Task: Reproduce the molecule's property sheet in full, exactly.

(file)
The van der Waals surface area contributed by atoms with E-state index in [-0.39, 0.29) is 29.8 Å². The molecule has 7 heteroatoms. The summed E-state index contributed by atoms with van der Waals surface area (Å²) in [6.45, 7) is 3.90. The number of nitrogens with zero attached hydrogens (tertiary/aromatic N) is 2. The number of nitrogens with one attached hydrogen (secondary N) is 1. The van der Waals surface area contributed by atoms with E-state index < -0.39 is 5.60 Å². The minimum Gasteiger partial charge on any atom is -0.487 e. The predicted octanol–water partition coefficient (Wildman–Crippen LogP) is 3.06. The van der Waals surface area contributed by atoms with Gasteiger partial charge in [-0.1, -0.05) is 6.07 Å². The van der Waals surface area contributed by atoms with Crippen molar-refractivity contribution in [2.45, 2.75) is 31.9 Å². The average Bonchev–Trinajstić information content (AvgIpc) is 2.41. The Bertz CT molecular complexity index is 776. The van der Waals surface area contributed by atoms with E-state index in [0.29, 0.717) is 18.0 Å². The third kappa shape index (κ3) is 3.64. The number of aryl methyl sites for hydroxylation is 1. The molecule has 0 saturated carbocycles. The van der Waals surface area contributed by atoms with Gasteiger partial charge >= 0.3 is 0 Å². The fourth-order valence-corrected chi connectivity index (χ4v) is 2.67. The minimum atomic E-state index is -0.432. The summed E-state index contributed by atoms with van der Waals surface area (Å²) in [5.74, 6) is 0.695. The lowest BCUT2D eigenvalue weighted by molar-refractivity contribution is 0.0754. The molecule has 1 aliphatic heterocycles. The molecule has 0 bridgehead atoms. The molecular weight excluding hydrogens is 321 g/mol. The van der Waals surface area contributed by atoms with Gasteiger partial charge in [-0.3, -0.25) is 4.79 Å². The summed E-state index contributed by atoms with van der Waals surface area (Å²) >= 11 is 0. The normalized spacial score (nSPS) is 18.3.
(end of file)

The van der Waals surface area contributed by atoms with E-state index in [-0.39, 0.29) is 29.8 Å². The molecule has 7 heteroatoms. The summed E-state index contributed by atoms with van der Waals surface area (Å²) in [6.45, 7) is 3.90. The number of nitrogens with zero attached hydrogens (tertiary/aromatic N) is 2. The number of nitrogens with one attached hydrogen (secondary N) is 1. The van der Waals surface area contributed by atoms with E-state index < -0.39 is 5.60 Å². The minimum Gasteiger partial charge on any atom is -0.487 e. The predicted octanol–water partition coefficient (Wildman–Crippen LogP) is 3.06. The van der Waals surface area contributed by atoms with Gasteiger partial charge in [-0.1, -0.05) is 6.07 Å². The van der Waals surface area contributed by atoms with Crippen molar-refractivity contribution in [2.45, 2.75) is 31.9 Å². The average Bonchev–Trinajstić information content (AvgIpc) is 2.41. The Bertz CT molecular complexity index is 776. The van der Waals surface area contributed by atoms with E-state index in [0.29, 0.717) is 18.0 Å². The third kappa shape index (κ3) is 3.64. The number of aryl methyl sites for hydroxylation is 1. The molecule has 0 saturated carbocycles. The van der Waals surface area contributed by atoms with Gasteiger partial charge >= 0.3 is 0 Å². The fourth-order valence-corrected chi connectivity index (χ4v) is 2.67. The minimum atomic E-state index is -0.432. The summed E-state index contributed by atoms with van der Waals surface area (Å²) in [5.74, 6) is 0.695. The lowest BCUT2D eigenvalue weighted by molar-refractivity contribution is 0.0754. The molecule has 1 aliphatic heterocycles. The molecule has 0 bridgehead atoms. The molecular weight excluding hydrogens is 321 g/mol. The van der Waals surface area contributed by atoms with Gasteiger partial charge in [-0.3, -0.25) is 4.79 Å². The summed E-state index contributed by atoms with van der Waals surface area (Å²) >= 11 is 0. The normalized spacial score (nSPS) is 18.3.